It finally turned mercifully cooler the past couple of days. A huge relief from days of heat index readings of 105-111. Fortunately, for the past 25 years I’ve lived in one of America’s most beautiful and historic cities, Charleston, South Carolina. It was founded as an English settlement in 1670. It also happens to be my ancestral home on my mother’s side of our family. My grandfather’s ancestors arrived here from Scotland in the mid to late 1700’s and are buried in one of the city’s oldest church cemeteries downtown in the historic district.
One of my favorite places to take relaxing walks and pictures, especially in the Spring, is Charle Towne Landing State Historic Site, only about a 20-minute drive from where live.. It’s really quite nice to wander the paths at this park which is the site of the first settlement of Charleston. It is filled with small lakes, paths, gardens full of azaleas and camellias, and dozens of very stately old live oak tees.
It’s therefore not surprising I would end up here in the latter decades of my life. In fact, my great grandparents lived in an old house just round the corner from where I live now. To me that’s very consequential. I did not plan to live here, but I have truly been at home here.
I have been coming to nearby Folly Beach starting with summer vacations in 1964. The main drawback to being here is hurricane season which we are right in the middle of now, and which, when it arrives each year, makes me feel like a sitting duck. In every one of the past four years there have been mandatory evacuations from various strong storms that have threatened us. Each year we escape, and each year I say I want to get as faraway from all this as I can. It’s not as nerve-wracking as having to flee on a moment’s notice from California wildfires which are turning that state into an inferno this year. Ours a more slow-motion type of wait-and-see-agony for 2-3 months of every year.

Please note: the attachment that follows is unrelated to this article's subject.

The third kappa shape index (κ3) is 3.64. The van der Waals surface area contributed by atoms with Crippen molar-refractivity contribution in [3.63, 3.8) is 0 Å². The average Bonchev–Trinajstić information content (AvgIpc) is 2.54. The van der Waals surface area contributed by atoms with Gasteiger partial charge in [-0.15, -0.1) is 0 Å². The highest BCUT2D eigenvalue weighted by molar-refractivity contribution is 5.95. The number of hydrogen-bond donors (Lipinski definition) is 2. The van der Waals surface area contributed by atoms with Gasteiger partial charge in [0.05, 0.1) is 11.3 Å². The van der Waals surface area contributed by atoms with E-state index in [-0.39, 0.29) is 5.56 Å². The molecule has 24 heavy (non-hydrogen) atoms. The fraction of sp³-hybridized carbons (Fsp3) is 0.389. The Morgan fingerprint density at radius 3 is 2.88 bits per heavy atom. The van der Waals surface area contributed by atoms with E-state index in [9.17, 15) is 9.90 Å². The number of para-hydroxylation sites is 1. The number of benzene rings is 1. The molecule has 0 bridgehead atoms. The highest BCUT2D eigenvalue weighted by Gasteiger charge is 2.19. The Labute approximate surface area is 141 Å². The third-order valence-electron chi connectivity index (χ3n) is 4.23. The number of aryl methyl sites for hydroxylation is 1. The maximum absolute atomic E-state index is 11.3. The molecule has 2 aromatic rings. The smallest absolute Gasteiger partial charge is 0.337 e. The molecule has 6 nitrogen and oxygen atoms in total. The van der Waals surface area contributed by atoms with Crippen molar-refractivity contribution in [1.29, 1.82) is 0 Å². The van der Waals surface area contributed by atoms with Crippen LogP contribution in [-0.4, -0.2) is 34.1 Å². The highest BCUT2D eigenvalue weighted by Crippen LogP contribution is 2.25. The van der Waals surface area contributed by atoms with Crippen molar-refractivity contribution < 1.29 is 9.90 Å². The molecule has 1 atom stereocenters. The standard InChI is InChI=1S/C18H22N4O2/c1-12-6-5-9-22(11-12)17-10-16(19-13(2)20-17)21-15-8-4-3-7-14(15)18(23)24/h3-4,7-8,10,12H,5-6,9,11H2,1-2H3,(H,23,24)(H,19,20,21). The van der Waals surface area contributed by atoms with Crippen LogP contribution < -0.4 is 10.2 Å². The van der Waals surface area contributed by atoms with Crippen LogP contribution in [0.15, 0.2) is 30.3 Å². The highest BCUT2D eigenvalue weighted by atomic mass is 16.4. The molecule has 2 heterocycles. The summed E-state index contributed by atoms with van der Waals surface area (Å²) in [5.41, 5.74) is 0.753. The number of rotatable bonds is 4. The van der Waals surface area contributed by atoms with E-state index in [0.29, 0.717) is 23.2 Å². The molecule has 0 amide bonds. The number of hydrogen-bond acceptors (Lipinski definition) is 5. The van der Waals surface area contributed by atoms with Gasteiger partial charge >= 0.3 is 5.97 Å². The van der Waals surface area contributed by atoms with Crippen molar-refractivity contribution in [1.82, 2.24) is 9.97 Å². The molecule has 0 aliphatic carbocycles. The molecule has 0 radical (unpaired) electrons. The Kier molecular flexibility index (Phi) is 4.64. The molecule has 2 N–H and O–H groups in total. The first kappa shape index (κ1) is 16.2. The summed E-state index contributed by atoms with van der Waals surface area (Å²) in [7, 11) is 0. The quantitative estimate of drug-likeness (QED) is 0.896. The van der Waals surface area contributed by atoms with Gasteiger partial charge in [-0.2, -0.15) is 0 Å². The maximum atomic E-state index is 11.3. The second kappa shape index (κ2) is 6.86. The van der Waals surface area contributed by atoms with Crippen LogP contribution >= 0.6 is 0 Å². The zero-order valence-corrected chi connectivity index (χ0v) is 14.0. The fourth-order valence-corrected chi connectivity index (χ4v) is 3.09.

On a cheerier note, Charleston is extremely popular with tourists to the tune of 4 million visitors a year. Until the coronavirus pandemic, that is. Tourists discover a lot to do, and many come back to live here. That’s one reason for the exponential growth in our metro area. The downtown historic district covers dozens of blocks with perfectly preserved 18th and 19th century homes and businesses. The city has been ranked the No 1 travel destination in the U.S. for about eight years in a row by readers of “Conde-Nast Traveler” and “Travel and Leisure” magazines. The pandemic has not stopped people from coming here. All the tour guides wear masks and the horse-drawn carriages’ rows of seats are separated by plastic partitions. It’s a very strange sight in these very strange times.
So with the cooler weather I’ve decided to start taking leisurely walks in our historic district and take pictures of houses, gardens and other things which Interest me spontaneously. Below are some of the results of a photographic walking tour I went on a few days ago. It was a very pleasant way to spend an afternoon, and I always think of how lucky I am to be within walking distance of all this history and beauty.
Last updated September 16, 2020